Some studies, like the AREDS2 study proving benefit for macular degeneration are definitive. Others, not so much. On July 27, 2022, The New York Times breathlessly declared that Vitamin D was ineffective. And their title was both strong and negative: Study Finds Another Condition That Vitamin D Pills Do Not Help.
The newspaper was trying to be the first to report a new study out published in the New England Journal of Medicine that concluded taking Vitamin D does not help reduce the odds of getting a fracture. The study, run through the National Institutes of Health was good, but not perfect. It randomized nearly 25,000 people to receive 2,000 IU daily of Vitamin D or placebo, following them for five years.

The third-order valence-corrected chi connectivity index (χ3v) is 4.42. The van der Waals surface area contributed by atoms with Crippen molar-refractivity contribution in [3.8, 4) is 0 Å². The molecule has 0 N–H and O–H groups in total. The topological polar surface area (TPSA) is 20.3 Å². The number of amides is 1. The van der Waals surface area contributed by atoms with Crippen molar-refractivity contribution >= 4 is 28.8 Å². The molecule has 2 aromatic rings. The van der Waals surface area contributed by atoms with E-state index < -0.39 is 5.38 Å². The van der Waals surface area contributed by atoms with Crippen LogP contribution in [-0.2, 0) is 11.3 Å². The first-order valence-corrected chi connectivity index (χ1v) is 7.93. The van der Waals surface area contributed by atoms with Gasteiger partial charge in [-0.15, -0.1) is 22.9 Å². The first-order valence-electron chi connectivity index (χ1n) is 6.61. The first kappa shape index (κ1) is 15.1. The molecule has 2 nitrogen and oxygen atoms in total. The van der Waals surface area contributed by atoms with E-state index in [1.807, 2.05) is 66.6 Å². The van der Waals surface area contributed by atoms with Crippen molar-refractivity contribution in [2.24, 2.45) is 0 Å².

But I read the detailed 11 pages of the study and there are several weaknesses. Pre-treatment Vitamin D levels averaged 30 ng/ml, while patients receiving Vitamin D, even after 5 years, averaged 40 ng/ml. So the increase in blood levels likely wasn't enough to move the needle. The study wasn't focused on those with low Vitamin D levels. In fact, the preponderance of recruited patients had normal levels to start. Only 2% of study participants suffered "major osteoporotic fractures," which is a small number to attempt to see differences. Although a difference in fracture rate wasn't seen, the study did discover improvements in bone density for those taking the supplement. But most importantly, the study didn't focus on those with low Vitamin D levels. In fact, this quote from the study demonstrates the authors' underlying concern, "It would not have been feasible or ethical to study the effects of vitamin D as compared with placebo on incident fractures in a population preselected for vitamin D deficiency."